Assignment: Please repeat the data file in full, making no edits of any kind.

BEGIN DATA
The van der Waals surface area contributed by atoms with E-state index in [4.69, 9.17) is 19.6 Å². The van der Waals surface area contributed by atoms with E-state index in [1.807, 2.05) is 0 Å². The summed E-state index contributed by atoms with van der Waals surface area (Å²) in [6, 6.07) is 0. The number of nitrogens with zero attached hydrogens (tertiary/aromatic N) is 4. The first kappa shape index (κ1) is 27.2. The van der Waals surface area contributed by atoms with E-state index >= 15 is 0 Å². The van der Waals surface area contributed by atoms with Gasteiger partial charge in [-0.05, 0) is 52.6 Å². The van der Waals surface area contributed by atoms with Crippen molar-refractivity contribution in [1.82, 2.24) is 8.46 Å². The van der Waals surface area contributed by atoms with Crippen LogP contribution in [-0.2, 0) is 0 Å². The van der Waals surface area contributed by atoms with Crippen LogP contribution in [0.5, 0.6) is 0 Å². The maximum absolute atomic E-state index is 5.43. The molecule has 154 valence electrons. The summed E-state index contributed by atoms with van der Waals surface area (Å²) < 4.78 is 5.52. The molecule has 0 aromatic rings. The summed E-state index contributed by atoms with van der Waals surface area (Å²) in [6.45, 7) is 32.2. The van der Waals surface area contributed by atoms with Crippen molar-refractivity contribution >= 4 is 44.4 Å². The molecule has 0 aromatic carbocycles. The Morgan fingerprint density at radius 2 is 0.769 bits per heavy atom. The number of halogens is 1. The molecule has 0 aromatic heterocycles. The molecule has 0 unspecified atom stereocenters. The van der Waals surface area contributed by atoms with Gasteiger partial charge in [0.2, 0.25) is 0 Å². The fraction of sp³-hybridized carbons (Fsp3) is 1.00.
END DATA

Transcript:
The van der Waals surface area contributed by atoms with E-state index in [4.69, 9.17) is 19.6 Å². The van der Waals surface area contributed by atoms with E-state index in [1.807, 2.05) is 0 Å². The summed E-state index contributed by atoms with van der Waals surface area (Å²) in [6, 6.07) is 0. The number of nitrogens with zero attached hydrogens (tertiary/aromatic N) is 4. The first kappa shape index (κ1) is 27.2. The van der Waals surface area contributed by atoms with E-state index >= 15 is 0 Å². The van der Waals surface area contributed by atoms with Gasteiger partial charge in [-0.05, 0) is 52.6 Å². The van der Waals surface area contributed by atoms with Crippen molar-refractivity contribution in [1.82, 2.24) is 8.46 Å². The van der Waals surface area contributed by atoms with Crippen LogP contribution in [-0.2, 0) is 0 Å². The van der Waals surface area contributed by atoms with Crippen LogP contribution in [0.5, 0.6) is 0 Å². The maximum absolute atomic E-state index is 5.43. The molecule has 154 valence electrons. The summed E-state index contributed by atoms with van der Waals surface area (Å²) < 4.78 is 5.52. The molecule has 0 aromatic rings. The summed E-state index contributed by atoms with van der Waals surface area (Å²) in [6.45, 7) is 32.2. The van der Waals surface area contributed by atoms with Crippen molar-refractivity contribution >= 4 is 44.4 Å². The molecule has 0 aromatic carbocycles. The Morgan fingerprint density at radius 2 is 0.769 bits per heavy atom. The number of halogens is 1. The molecule has 0 aromatic heterocycles. The molecule has 0 unspecified atom stereocenters. The van der Waals surface area contributed by atoms with Gasteiger partial charge in [0.2, 0.25) is 0 Å². The fraction of sp³-hybridized carbons (Fsp3) is 1.00.